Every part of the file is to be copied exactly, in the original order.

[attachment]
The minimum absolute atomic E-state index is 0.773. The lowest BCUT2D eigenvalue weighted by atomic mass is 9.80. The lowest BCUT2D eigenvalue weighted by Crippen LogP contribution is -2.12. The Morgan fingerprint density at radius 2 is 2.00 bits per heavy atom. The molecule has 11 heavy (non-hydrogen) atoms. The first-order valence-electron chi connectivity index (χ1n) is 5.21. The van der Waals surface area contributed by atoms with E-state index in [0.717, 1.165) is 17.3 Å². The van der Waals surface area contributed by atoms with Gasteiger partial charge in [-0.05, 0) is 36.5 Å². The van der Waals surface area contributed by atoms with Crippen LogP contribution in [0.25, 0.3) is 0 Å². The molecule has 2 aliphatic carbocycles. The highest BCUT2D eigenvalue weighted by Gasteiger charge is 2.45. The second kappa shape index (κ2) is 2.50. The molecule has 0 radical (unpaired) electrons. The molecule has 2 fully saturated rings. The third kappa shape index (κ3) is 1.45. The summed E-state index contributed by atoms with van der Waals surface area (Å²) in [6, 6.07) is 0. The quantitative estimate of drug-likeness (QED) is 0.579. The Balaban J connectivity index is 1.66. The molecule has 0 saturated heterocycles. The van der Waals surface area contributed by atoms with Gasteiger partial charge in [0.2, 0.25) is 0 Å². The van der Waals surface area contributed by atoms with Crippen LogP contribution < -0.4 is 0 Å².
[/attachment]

The minimum absolute atomic E-state index is 0.773. The lowest BCUT2D eigenvalue weighted by atomic mass is 9.80. The lowest BCUT2D eigenvalue weighted by Crippen LogP contribution is -2.12. The Morgan fingerprint density at radius 2 is 2.00 bits per heavy atom. The molecule has 11 heavy (non-hydrogen) atoms. The first-order valence-electron chi connectivity index (χ1n) is 5.21. The van der Waals surface area contributed by atoms with E-state index in [0.717, 1.165) is 17.3 Å². The van der Waals surface area contributed by atoms with Gasteiger partial charge in [-0.05, 0) is 36.5 Å². The van der Waals surface area contributed by atoms with Crippen LogP contribution in [0.25, 0.3) is 0 Å². The molecule has 2 aliphatic carbocycles. The highest BCUT2D eigenvalue weighted by Gasteiger charge is 2.45. The second kappa shape index (κ2) is 2.50. The molecule has 0 radical (unpaired) electrons. The molecule has 2 fully saturated rings. The third kappa shape index (κ3) is 1.45. The summed E-state index contributed by atoms with van der Waals surface area (Å²) in [6, 6.07) is 0. The quantitative estimate of drug-likeness (QED) is 0.579. The Balaban J connectivity index is 1.66. The molecule has 0 saturated heterocycles. The van der Waals surface area contributed by atoms with Gasteiger partial charge in [0.2, 0.25) is 0 Å². The van der Waals surface area contributed by atoms with Crippen LogP contribution < -0.4 is 0 Å².